Upon arriving in India, the supercargo of the General Washington found that they had “the misfortune to find a great imposition in the quality of our wines which has proved a ruinous affair to the whole Voyage”. There was a series of small and unexceptional vintages from 1785-1788 which appear to have caused the Searle’s to overextend themselves. The General Washington was forced to sell the first portion at “a very low cost” for goods instead of money then the rest were sold off in China. It did not help that the market was glutted with wine. The cargo of the John Jay was mostly Madeira which they were forced to sell off in Madras, Batavia, and Bombay. Both ships wrote letters of protest to support their legal cases against Searle whose failure was announced in American newspapers in 1793 and 1794.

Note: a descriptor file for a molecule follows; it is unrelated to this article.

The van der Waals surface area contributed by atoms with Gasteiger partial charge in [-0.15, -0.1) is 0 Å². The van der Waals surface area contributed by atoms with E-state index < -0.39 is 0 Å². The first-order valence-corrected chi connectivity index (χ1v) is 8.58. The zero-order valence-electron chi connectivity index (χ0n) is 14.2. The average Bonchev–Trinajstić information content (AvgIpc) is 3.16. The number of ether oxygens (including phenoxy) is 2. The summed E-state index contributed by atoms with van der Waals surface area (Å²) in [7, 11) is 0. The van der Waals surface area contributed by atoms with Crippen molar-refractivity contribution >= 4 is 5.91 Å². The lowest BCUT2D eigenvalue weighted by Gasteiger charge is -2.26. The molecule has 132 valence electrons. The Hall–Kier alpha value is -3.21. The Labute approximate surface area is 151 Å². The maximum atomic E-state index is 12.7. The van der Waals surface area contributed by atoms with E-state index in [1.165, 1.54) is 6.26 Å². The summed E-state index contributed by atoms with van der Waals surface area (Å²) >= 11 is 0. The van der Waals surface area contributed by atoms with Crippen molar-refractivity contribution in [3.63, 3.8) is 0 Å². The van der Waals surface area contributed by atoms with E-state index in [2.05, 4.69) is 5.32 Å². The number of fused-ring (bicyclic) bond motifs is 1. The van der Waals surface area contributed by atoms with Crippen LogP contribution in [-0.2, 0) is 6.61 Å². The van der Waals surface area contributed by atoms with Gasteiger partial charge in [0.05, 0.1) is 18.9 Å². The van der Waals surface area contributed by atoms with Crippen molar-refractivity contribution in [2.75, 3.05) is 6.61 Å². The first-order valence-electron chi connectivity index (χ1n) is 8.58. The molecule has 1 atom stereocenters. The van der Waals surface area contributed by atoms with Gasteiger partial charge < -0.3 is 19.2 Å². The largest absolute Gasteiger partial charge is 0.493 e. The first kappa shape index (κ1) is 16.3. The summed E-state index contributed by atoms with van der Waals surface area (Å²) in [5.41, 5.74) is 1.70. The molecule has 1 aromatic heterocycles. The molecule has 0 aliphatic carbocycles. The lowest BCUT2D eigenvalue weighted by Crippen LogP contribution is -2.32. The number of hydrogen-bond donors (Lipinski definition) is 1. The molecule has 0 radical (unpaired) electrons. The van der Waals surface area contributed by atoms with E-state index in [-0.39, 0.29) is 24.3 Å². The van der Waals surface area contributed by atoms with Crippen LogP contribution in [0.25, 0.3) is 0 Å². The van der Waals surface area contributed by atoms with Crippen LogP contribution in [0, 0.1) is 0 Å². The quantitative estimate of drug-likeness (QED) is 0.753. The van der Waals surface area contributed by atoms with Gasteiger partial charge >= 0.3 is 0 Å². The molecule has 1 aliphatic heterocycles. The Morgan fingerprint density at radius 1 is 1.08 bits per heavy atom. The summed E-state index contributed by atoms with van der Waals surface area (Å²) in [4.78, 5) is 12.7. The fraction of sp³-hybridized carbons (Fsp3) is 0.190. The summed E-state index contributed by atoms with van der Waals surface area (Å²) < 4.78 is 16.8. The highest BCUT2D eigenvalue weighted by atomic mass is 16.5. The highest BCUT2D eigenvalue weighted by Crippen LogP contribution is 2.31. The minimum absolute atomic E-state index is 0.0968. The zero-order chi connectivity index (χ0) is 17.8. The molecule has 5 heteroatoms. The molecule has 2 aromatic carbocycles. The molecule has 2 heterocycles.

Pintard had left Madeira in 1786 only to return in 1790 as Consul. Experienced in the India Madeira trade under the Searle’s, he created his own business and it is he who shipped four pipes of Knox’s Madeira via India. There were accompanied by two pipes for Washington. This was in fact the second order of India wine being sent to Washington. Both of which arrived within months of each other. This new type of Madeira was no doubt rare. Neither Thomas Jefferson nor James Madison ever received India wine. Pintard acknowledged this unusual order suggesting “Should you not think proper to take the pipe that is gone to India” then it could be sold to someone else.